Disney Q1 revenues flat despite growth in media networks

Disney balloons
Disney’s direct-to-consumer and international revenues for the quarter decreased 1% to $918 million, and segment operating loss increased from $42 million to $136 million. (Pixabay)

Disney today announced fiscal first-quarter results showing $15.3 billion in consolidated revenue, which stayed mostly flat year over year despite growth in media networks.

Diluted earnings per share for the quarter decreased 36% to $1.86 from $2.91, and net income decreased 37% to about $2.8 billion. That decrease was largely due to a steep 63% drop-off in operating income at Disney’s studio entertainment division and a widening operating loss for the company’s direct-to-consumer business segment.

Quarterly revenue for Disney’s media networks grew by 7% thanks to increases in both cable networks and broadcasting. Cable networks revenues rose 4% to $4 billion, but operating income decreased 6% to $743 million due largely to ESPN and Freeform. ESPN’s decrease was due to higher programming costs, and Freeform’s decrease was due to lower advertising revenues.

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Broadcasting revenues rose 12% to $1.9 billion, while operating income increased 40% to $408 million. Disney attributed the income increase to affiliate revenue growth, increased advertising revenue and higher program sales, partially offset by higher programming costs.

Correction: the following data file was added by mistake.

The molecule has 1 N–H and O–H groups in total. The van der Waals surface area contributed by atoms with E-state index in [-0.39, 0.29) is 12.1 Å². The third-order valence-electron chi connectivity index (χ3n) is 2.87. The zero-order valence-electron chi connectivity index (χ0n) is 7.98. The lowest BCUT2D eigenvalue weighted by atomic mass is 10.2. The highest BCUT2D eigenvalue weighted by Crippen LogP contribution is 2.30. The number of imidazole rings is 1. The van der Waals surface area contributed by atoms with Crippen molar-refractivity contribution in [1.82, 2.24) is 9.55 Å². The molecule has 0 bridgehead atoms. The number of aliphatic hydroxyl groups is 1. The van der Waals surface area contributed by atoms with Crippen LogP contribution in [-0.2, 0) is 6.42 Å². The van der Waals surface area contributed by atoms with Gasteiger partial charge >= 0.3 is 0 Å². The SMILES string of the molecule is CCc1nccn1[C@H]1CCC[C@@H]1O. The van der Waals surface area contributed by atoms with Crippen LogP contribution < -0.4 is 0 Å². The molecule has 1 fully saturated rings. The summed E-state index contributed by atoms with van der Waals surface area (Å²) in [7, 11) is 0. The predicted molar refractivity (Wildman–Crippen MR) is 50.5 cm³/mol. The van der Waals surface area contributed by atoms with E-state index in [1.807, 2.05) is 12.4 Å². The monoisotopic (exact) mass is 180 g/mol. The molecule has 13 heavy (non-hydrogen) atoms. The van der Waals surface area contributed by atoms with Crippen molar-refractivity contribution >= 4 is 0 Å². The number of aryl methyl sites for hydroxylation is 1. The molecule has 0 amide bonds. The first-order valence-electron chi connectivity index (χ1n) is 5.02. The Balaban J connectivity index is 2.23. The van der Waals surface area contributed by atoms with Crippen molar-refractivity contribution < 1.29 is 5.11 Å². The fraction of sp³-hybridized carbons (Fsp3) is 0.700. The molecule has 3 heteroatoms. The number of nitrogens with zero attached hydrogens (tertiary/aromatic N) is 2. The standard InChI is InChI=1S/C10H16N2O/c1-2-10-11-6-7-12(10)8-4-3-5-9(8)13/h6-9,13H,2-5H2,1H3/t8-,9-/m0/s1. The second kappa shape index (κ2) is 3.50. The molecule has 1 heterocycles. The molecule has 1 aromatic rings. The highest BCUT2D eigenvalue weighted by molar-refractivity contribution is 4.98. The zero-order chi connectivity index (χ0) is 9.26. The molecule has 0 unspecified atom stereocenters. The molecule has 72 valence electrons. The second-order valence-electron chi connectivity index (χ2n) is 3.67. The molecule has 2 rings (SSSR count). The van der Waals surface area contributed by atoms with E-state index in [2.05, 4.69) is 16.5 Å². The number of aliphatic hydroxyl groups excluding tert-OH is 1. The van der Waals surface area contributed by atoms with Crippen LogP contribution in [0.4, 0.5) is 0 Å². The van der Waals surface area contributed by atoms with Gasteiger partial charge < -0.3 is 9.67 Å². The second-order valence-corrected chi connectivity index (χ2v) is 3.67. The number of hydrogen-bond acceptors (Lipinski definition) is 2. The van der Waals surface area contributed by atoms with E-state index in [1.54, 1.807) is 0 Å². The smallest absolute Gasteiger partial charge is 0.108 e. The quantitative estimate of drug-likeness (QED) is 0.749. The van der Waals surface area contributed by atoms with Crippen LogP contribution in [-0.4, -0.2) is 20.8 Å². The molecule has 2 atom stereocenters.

RELATED: Disney’s media network revenues rise despite BAMTech, Hulu losses

Disney’s direct-to-consumer and international revenues for the quarter decreased 1% to $918 million, and segment operating loss increased from $42 million to $136 million. The widening operating loss was due to increased investment in ESPN+ (which Disney said now has more than 2 million subscribers), a loss from streaming technology services and costs associated with the upcoming launch of Disney+. The company said the decrease was partially offset by an increase at international channels and a lower equity loss on Hulu.

International channels benefited from lower costs, affiliate revenue growth and higher program sales, while Hulu was helped by increases in subscription and advertising revenue, partially offset by higher programming costs.

“After a solid first quarter, with diluted EPS of $1.86, we look forward to the transformative year ahead, including the successful completion of our 21st Century Fox acquisition and the launch of our Disney+ streaming service,” said Bob Iger, chairman and CEO at Disney, in a statement. “Building a robust direct-to-consumer business is our top priority, and we continue to invest in exceptional content and innovative technology to drive our success in this space.”

Disney’s earnings release today comes shortly after the company submitted an 8K filing with the SEC to provide financial information regarding its recently formed Direct-to-Consumer and International business segment. For the fiscal year ending on Sept. 30, 2018, both Hulu and BAMTech helped contribute to losses totaling more than $1 billion.

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